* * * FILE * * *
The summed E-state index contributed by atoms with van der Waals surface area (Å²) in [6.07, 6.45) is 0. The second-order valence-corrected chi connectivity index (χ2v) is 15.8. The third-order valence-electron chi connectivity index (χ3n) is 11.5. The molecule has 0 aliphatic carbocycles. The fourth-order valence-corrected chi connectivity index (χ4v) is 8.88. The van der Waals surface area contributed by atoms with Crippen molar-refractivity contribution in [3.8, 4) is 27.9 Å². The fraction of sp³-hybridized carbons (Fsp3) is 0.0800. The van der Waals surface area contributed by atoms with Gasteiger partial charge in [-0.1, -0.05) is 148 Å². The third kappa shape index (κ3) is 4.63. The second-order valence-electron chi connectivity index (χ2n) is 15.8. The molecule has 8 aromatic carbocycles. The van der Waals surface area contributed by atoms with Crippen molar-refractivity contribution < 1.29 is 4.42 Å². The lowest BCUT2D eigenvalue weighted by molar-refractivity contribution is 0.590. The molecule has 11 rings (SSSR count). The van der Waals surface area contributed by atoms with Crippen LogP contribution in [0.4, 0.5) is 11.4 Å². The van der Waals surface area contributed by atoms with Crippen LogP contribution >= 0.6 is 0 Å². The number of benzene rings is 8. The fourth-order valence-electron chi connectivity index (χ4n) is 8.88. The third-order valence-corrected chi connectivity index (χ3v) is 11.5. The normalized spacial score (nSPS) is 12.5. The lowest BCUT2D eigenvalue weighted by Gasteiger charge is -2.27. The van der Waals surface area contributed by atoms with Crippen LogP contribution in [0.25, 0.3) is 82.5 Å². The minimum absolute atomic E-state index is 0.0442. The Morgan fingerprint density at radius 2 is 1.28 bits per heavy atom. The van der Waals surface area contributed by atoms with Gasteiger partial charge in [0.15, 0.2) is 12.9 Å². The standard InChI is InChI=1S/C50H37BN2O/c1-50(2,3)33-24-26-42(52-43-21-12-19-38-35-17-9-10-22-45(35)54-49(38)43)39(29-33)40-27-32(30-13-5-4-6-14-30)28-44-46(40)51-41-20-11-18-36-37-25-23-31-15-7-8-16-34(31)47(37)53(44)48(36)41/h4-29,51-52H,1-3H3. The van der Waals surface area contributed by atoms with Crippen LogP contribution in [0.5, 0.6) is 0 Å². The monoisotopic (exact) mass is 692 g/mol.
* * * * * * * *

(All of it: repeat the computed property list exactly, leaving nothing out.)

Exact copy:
The summed E-state index contributed by atoms with van der Waals surface area (Å²) in [6.07, 6.45) is 0. The second-order valence-corrected chi connectivity index (χ2v) is 15.8. The third-order valence-electron chi connectivity index (χ3n) is 11.5. The molecule has 0 aliphatic carbocycles. The fourth-order valence-corrected chi connectivity index (χ4v) is 8.88. The van der Waals surface area contributed by atoms with Crippen molar-refractivity contribution in [3.8, 4) is 27.9 Å². The fraction of sp³-hybridized carbons (Fsp3) is 0.0800. The van der Waals surface area contributed by atoms with Gasteiger partial charge in [-0.1, -0.05) is 148 Å². The third kappa shape index (κ3) is 4.63. The second-order valence-electron chi connectivity index (χ2n) is 15.8. The molecule has 8 aromatic carbocycles. The van der Waals surface area contributed by atoms with Crippen molar-refractivity contribution < 1.29 is 4.42 Å². The lowest BCUT2D eigenvalue weighted by molar-refractivity contribution is 0.590. The molecule has 11 rings (SSSR count). The van der Waals surface area contributed by atoms with Crippen LogP contribution in [0.4, 0.5) is 11.4 Å². The van der Waals surface area contributed by atoms with Crippen LogP contribution >= 0.6 is 0 Å². The number of benzene rings is 8. The fourth-order valence-electron chi connectivity index (χ4n) is 8.88. The third-order valence-corrected chi connectivity index (χ3v) is 11.5. The normalized spacial score (nSPS) is 12.5. The lowest BCUT2D eigenvalue weighted by Gasteiger charge is -2.27. The van der Waals surface area contributed by atoms with Crippen LogP contribution in [0.25, 0.3) is 82.5 Å². The minimum absolute atomic E-state index is 0.0442. The Morgan fingerprint density at radius 2 is 1.28 bits per heavy atom. The van der Waals surface area contributed by atoms with Gasteiger partial charge in [0.15, 0.2) is 12.9 Å². The standard InChI is InChI=1S/C50H37BN2O/c1-50(2,3)33-24-26-42(52-43-21-12-19-38-35-17-9-10-22-45(35)54-49(38)43)39(29-33)40-27-32(30-13-5-4-6-14-30)28-44-46(40)51-41-20-11-18-36-37-25-23-31-15-7-8-16-34(31)47(37)53(44)48(36)41/h4-29,51-52H,1-3H3. The van der Waals surface area contributed by atoms with Crippen LogP contribution in [0.5, 0.6) is 0 Å². The monoisotopic (exact) mass is 692 g/mol.